CDs Recently Purchased at Amoeba Music (Berkeley, San Francisco, and Los Angeles stores)
Intelligent? Who can say? Unconstitutional? Definitely.
In a recent post, I argued that “intelligent design” does not belong in science classrooms because it is not science. It seems that John E. Jones III, the federal judge who issued his ruling in Kitzmiller v. Dover Area School District yesterday, agrees.
The complete ruling is 139 pages long. You can read it in its entirety if you want to, but MSNBC and the New York Times offer some choice excerpts. My favorite extract can be found at Washington Monthly:
....Those who disagree with our holding will likely mark it as the product of an activist judge. If so, they will have erred as this is manifestly not an activist Court. Rather, this case came to us as the result of the activism of an ill-informed faction on a school board, aided by a national public interest law firm eager to find a constitutional test case on ID, who in combination drove the Board to adopt an imprudent and ultimately unconstitutional policy. The breathtaking inanity of the Board’s decision is evident when considered against the factual backdrop which has now been fully revealed through this trial. The students, parents, and teachers of the Dover Area School District deserved better than to be dragged into this legal maelstrom, with its resulting utter waste of monetary and personal resources.
This bit, quoted at Pandagon, is also good:
The citizens of the Dover area were poorly served by the members of the Board who voted for the ID Policy. It is ironic that several of these individuals, who so staunchly and proudly touted their religious convictions in public, would time and again lie to cover their tracks and disguise the real purpose behind the ID Policy.
I don’t make a habit of reading legal opinions, so I don’t really know what they usually look like, but I’ve got to say that this one is pretty hot.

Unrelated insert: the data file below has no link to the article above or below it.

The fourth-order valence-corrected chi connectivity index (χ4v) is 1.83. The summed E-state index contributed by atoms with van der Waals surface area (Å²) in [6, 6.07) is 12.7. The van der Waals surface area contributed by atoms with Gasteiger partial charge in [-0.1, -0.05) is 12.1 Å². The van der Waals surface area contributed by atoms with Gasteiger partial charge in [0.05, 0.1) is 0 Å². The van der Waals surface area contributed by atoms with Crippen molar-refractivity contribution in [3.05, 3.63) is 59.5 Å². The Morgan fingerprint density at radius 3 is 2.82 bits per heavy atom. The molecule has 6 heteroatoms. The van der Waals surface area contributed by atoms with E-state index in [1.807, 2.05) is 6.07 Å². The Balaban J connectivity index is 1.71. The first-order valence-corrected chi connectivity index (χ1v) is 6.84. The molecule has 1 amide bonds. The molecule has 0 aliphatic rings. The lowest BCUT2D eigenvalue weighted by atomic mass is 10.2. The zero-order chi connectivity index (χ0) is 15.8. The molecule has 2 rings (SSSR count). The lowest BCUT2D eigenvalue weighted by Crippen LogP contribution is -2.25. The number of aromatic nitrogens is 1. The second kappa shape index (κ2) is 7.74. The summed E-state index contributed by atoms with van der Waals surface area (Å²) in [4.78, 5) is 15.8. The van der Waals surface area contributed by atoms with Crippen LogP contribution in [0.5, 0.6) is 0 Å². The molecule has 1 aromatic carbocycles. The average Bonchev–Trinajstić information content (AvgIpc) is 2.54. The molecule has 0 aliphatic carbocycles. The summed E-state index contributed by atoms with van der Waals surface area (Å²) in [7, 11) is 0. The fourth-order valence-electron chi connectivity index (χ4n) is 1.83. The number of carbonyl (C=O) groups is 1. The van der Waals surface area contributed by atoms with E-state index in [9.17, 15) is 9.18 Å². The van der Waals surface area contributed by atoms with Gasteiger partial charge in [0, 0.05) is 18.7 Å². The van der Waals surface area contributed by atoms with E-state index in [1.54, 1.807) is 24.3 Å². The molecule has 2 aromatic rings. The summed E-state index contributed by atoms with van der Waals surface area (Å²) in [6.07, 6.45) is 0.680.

Some Books I Didn’t Finish Reading
Lord Byron’s Novel: The Evening Land by John Crowley
I find—and anecdotal evidence suggests that others agree—the epistolary novel to be an inherently wearying form. The e-mail epistolary novel is not just wearying, but ugly. Whenever I see the letters “lol” committed to print—actual ink on real paper—a little piece of my soul dies. Given that Crowley’s novel is about Ada Lovelace—godmother of the computer—it makes good sense for Crowley to compose half his novel in electronic mail. I just can’t read it, though. I can’t and I won’t.
Trance by Christopher Sorrentino
My objection to this novel, like my objection Lord Byron’s Novel, is formal. It’s purely aesthetic—visual, actually.
As you may know, this is a fictionalized account of the Patty Hearst story. Hence, there are gun-toting radicals involved in such high-adrenaline activities as stealing cars and sporting goods. These are, then, people in a hurry—such a hurry that they utter sentences like “The fuck took you so long?” and “The hell happened back there?”
Now, I know that the omission of the “What” from the beginning of each of these sentences is supposed to denote that the speaker is frantic and possibly a little out-of-breath. We may also assume that these radicals employ a casual, slangy kind of English. Nevertheless, I absolutely detest the way these sentences look. The fact that they are rendered as perfectly intact, complete sentences with no indication of elision really, really bothers me. The stuffiness of it seems to counteract the sense of urgency that the words—and absence of words—is supposed to convey. If these sentences were rendered as “—the fuck took you so long?” and “—the hell happened back there?”, I would most likely still be reading this book.
Looking for Jake by China Miéville
I’d been meaning to read something by China Miéville for a long time when I saw this book at my local library. If I ever do pick up Perdido Street Station or Iron Council, it will be despite, rather than because of, this collection.
Each story I read is basically a gimmick—sometimes a very intriguing one—and little else. I found the title story to be a total snooze. Ditto for the second entry, “Foundation.” Both tales had all the depth and none of the drama of a Twilight Zone episode.
“Familiar” had a lot more promise, but Miéville’s failure to deliver on that promise was thoroughly frustrating. The eponymous entity who serves as protagonist is an original and creepily compelling creation: It belongs to a down-market witch, and it starts life not as a black cat or a raven or anything so cozy, but as an oozing lump of matter. The witch, too repulsed by this grotesque spiritual excreta to make use of its power, tries to drown it like a kitten, at which point the resourceful beast embarks on a gruesome picaresque. It acquires body parts through killing and dismantling, and it acquires knowledge in the same way. This is a great beginning, but Miéville doesn’t build an actual story around it. The creature grows, and that’s pretty much it. The story also contains clues to an odd and interesting world, but clues are all we get. The climactic scene, during which much is intimated but little explained, is nothing but vague and clichéd imagery passing as profundity.